TOPICS > Politics

Dogs Join Search for Bodies in New Orleans

March 9, 2006 at 12:00 AM EDT

WAYDE CARTER: Buddy, come.

BETTY ANN BOWSER: Sometimes, it takes four legs to do a job two legs cannot. In this case, a six-year-old German shepherd named Buddy. He’s one of the top search-and-rescue dogs in the country. He works for the state of Maine’s Department of Fisheries and Wildlife.

But, this week, Buddy and five other dogs from around the country were brought to New Orleans to search for hundreds of bodies of people who have been missing since Katrina last August and are now presumed dead. The New Orleans Fire Department had been in charge of the search, but had to end it in December because they ran out of money.

Now, under an agreement with FEMA, the federal government has agreed to reimburse the city $400,000 for the recovery effort. Since most of the missing are believed buried beneath tons of dangerous debris, it’s difficult for human hands to reach them. The dogs, with their keen sense of scent, are crucial.

Dr. Louis Cataldie is Louisiana’s state medical examiner.

DR. LOUIS CATALDIE: Well, the challenge is at this point, of course, is that the human remains are in extreme stage of decomposition. And, so, it’s quite difficult to find these folks. The — the odor, if you would, that — that allowed us actually to find people before has greatly decreased. And we’re relying on these dogs to guide us to the victims now.

UNIDENTIFIED MALE: Good boy. Oh. Good boy.

BETTY ANN BOWSER: In the first four days of the renewed recovery effort, the dogs found four sets of human remains. Maine game warden Wayde Carter is Buddy’s handler.

WAYDE CARTER: What we do is not fun. Or we know that what we are going to find is bad news. That is what we are looking for. But at least it allows for closure for the families. And — and that is why we are here.

BETTY ANN BOWSER: Several days ago, Buddy found the first flood victim since the new recovery effort began this week. At this house in Lakeview, firefighters searched for half-an-hour, but found no one. Then Buddy came in.

WAYDE CARTER: Immediately entering, he raised his head high. Usually, he will put his nose to the ground, which told me that Buddy had a — a scent coming from, you know, a high area of the house. We continued to watch Buddy. And he looked towards the ceiling, indicating to me that there was a scent coming from the attic area of the house.

BETTY ANN BOWSER: In less than a minute, the dog had found the victim.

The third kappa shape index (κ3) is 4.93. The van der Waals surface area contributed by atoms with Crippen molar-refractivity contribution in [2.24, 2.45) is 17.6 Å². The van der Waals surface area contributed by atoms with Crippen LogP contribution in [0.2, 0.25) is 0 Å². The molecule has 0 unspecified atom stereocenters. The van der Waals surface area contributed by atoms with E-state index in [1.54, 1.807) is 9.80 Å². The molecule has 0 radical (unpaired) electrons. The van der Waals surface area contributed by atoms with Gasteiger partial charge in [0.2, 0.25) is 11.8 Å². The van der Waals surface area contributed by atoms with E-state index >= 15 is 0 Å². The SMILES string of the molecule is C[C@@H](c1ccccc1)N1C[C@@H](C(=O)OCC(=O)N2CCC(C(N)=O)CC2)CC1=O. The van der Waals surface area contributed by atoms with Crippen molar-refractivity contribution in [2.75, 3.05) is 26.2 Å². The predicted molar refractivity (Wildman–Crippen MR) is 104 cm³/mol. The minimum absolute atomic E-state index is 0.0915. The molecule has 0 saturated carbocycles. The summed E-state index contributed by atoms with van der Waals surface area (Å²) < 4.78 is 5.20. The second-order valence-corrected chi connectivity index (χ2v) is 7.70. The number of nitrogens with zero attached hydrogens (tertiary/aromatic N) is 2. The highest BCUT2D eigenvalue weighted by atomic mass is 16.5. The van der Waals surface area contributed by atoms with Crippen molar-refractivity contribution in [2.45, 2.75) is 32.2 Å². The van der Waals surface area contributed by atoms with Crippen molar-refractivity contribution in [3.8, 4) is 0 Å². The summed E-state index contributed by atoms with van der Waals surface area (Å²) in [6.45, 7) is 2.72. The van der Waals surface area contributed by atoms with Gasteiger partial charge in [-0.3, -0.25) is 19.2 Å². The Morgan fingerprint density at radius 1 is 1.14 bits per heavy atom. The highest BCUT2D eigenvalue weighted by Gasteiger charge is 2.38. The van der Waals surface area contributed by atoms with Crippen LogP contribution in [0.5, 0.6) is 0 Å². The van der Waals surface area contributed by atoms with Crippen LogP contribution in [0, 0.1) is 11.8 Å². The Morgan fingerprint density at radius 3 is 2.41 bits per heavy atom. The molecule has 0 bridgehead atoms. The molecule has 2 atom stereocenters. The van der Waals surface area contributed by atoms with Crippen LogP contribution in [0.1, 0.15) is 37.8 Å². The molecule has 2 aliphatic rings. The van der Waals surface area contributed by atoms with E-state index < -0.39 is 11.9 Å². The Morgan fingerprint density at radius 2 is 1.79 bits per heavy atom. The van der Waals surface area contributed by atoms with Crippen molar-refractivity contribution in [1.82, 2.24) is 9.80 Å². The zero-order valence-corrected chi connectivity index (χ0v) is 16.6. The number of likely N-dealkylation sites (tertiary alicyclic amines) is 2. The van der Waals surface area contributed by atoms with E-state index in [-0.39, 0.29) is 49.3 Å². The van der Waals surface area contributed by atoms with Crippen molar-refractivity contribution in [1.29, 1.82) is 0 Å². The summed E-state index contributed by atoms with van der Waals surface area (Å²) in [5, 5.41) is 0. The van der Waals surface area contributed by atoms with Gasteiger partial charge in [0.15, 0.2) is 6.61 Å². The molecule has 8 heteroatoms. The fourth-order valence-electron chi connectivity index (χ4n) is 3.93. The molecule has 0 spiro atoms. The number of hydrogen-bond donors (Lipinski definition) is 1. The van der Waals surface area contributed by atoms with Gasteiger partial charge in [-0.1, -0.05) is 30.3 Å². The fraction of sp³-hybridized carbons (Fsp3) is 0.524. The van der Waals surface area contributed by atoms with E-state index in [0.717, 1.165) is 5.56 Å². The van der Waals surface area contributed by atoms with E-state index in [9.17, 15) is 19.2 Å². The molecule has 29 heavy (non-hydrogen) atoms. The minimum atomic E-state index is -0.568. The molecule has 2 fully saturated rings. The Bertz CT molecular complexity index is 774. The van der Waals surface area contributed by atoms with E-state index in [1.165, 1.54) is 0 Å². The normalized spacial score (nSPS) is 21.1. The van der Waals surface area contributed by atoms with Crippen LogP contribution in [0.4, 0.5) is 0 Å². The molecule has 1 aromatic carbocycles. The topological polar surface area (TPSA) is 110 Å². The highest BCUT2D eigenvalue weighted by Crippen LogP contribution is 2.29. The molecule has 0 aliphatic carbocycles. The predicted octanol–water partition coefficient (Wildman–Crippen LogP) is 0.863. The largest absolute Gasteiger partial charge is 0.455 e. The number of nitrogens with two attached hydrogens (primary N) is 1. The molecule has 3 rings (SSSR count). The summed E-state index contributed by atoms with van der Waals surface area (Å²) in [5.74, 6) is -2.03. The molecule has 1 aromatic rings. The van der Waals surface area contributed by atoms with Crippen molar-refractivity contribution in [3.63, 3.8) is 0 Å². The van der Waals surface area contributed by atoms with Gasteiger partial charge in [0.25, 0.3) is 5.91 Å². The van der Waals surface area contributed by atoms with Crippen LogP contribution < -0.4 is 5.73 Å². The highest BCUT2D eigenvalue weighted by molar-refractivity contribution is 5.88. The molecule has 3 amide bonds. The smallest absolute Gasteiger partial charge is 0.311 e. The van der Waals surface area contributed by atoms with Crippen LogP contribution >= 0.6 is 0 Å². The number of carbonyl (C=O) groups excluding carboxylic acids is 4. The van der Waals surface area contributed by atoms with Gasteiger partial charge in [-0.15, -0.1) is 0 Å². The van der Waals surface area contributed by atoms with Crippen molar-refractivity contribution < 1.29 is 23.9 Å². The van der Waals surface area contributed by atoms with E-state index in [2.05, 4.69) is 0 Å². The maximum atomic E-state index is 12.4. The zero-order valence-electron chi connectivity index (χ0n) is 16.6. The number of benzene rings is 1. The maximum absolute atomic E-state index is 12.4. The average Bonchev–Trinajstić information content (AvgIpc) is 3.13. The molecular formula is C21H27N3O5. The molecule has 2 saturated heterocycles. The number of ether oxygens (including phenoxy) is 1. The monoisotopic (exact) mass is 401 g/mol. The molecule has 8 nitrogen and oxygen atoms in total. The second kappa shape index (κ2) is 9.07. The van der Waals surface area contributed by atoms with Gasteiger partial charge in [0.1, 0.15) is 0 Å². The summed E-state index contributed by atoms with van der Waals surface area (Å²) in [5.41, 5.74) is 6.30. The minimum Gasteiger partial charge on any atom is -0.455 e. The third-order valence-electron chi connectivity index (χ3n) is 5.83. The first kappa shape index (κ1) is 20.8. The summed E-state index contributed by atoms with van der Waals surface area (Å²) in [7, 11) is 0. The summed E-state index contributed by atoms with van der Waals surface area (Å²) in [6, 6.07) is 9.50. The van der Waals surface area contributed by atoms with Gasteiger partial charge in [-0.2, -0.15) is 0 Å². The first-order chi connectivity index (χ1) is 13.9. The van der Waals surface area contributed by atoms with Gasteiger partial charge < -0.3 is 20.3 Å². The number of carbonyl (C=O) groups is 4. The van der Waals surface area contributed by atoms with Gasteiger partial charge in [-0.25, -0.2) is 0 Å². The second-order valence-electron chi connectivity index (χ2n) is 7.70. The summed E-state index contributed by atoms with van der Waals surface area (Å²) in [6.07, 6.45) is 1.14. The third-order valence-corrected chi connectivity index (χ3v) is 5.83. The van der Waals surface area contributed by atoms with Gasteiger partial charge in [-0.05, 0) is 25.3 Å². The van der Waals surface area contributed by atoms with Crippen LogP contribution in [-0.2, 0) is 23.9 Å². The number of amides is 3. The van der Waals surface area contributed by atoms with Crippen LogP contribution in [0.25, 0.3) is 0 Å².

STEVE GLYNN: Any word back yet on where we sent them?

BETTY ANN BOWSER: New Orleans Fire Chief Steve Glynn heads search-and-rescue for the department. It’s being run from a group of trailers set up in the city’s Lower Ninth Ward, one of the worst areas hit by floodwaters. Using aerial photographs, reports from a call-in center in Baton Rouge, and eyewitness reports, they are going house-to-house to look for bodies.

STEVE GLYNN: A good days is when we can clear those homes and actually let families — you know, let people that — the people that were concerned and that — that gave us these addresses — when we can tell them for sure, give them some resolution, this person was here, this person absolutely was not here, that — that’s a good day. I mean, that — that’s about the best — the best that, you know, this — this mission gets.

BETTY ANN BOWSER: Everywhere the dogs search is dangerous. Sometimes, the firemen have to cut holes in the debris for them to get in. The dogs have to negotiate through mounds of contaminated debris. But when they find the scent of human remains, as Buddy did here on a practice run, there is no doubted about it. Buddy lets Carter know he has got a hit by lying down.

In this, the first week of the renewed effort to recovery bodies, fire department officials were starting to feel they were moving ahead. Then, last night, FEMA officials at this hotel in downtown New Orleans ordered two of the dog teams to leave, after a dispute over who should pay for their room.

Roger Guay is with the Maine dog team.

ROGER GUAY: As of this morning, after briefing, having a briefing over the phone with the major, our — our mission here has been suspended. We have been requested back to the state of Maine, and basically due to lack of logistical support.

BETTY ANN BOWSER: What does that mean?

ROGER GUAY: That means housing issues and also veterinary care.

Well, we are going to say goodbye for now.

BETTY ANN BOWSER: So, at Chief Glynn’s command center this morning, there were goodbyes. The Georgia dog team also pulled out, because it couldn’t find anyone from FEMA, the city government, or the state government to pay for their hotel rooms.

A FEMA official in Washington said the agency “does not pay for rooms for emergency workers,” and said that was a “state responsibility.” A spokesman for the Louisiana Department of Homeland Security said he was “desperately sorry” this had happened, because the state is “grateful for the support from all over the country.”

And he said, if either of the teams or FEMA had contacted the office, there would have been a “simple fix.”

But, for now, the search for bodies, people now missing since August 29 of last year, is practically at a standstill.